Tuesday, April 13, 2010
The Image of Farmers
By Stewart Truelsen
When Chicago lost to Brazil in its bid to host the 2016 Summer Olympics, many residents were disappointed. Now, the city has suffered another disappointment with the removal of a 25-foot tall sculpture of two farmers from a small plaza along the city’s Magnificent Mile.
“I hate that it is gone,” said one person to the Chicago Tribune. The three-dimensional sculpture by J. Seward Johnson Jr. spent a year on loan to the city and attracted many passers-by. It was named “God Bless America,” but almost everyone recognized it as a version of Grant Wood’s famed painting, “American Gothic,” which coincidentally hangs in Chicago’s Art Institute.
What is it about “American Gothic” that has so captivated people over the years? Could it be the couple’s stoic expression, which seems reassuring in hard times? Maybe it is their obvious self-reliance that we envy.
Wood did not intend to paint a classic portrait of an American farm couple; certainly not one that would have such lasting effect. His sister posed as the woman in the 1930 painting and a local dentist was handed a hayfork and enlisted to be her father or husband or brother (depending on the story you hear). Farmers weren’t quite sure what to make of the painting. Some thought Wood was mocking small town life, as Sinclair Lewis had done earlier when he wrote the novel Main Street.
Like it or not, the picture is one of the most-recognized paintings in the world. Sure, it would have been nice if Wood had painted the man and woman with smiles on their faces, but there wasn’t much to smile about then. Crop and livestock prices were plunging as Wood finished his work and the Great Depression gripped the nation. Besides, Mona Lisa’s famous smile had already been painted.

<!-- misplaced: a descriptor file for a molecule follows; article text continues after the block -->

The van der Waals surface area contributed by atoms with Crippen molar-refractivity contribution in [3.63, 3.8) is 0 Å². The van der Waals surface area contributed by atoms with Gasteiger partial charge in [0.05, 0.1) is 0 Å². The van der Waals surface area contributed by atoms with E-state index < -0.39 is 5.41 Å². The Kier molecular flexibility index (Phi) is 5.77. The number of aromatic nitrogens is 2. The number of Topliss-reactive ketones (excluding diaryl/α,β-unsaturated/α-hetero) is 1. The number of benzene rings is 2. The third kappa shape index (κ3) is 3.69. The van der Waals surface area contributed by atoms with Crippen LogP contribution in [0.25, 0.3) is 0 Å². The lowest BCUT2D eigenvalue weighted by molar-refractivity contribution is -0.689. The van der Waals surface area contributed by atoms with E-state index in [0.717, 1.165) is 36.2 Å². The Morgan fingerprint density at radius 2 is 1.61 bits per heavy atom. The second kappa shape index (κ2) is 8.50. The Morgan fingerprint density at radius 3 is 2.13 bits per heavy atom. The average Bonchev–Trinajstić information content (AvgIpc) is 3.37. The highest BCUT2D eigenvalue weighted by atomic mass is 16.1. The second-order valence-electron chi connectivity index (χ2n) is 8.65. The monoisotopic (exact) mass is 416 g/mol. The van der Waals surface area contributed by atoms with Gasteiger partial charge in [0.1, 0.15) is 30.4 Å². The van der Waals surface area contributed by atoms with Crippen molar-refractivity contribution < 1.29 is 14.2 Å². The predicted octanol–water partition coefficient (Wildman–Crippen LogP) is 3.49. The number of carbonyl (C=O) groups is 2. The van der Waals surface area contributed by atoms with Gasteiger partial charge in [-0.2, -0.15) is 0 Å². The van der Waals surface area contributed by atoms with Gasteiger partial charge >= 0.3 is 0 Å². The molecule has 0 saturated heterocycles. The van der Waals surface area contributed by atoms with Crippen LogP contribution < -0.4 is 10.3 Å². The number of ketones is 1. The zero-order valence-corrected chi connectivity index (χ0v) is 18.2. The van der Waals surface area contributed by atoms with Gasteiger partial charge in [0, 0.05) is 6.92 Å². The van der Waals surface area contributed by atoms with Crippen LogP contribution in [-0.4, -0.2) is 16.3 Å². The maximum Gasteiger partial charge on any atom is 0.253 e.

“American Gothic” along with the red barn, moldboard plow, milking stool, and tractors like International Harvester’s Farmall series, are icons of American agriculture. Like Wood’s painting, the red Farmall tractors also date back to 1930. In some ways, the American public’s appreciation for and understanding of farming never really left that era.
The American Farm Bureau Federation and other agricultural organizations have worked hard to update the image of the American farmer and paint a portrait of modern agriculture, its importance to our economy, and the environmental benefits we derive from it. But it is difficult to overcome nostalgia.
No doubt there were people who missed the plow horse as mechanization transformed farming a century ago, and there are similar feelings today as agriculture is transformed by science, technology and global markets. These feelings are understandable, but they provide fertile ground for critics of production agriculture.
Yet, some things haven’t changed. The vast majority of farms today are still family-owned and operated, and the traits we’ve admired in farmers and ranchers – on canvas or in real life – are still evident; the values they hold dear are the same. In this way, American agriculture is drawing on the best of the past to meet the challenges of the future.
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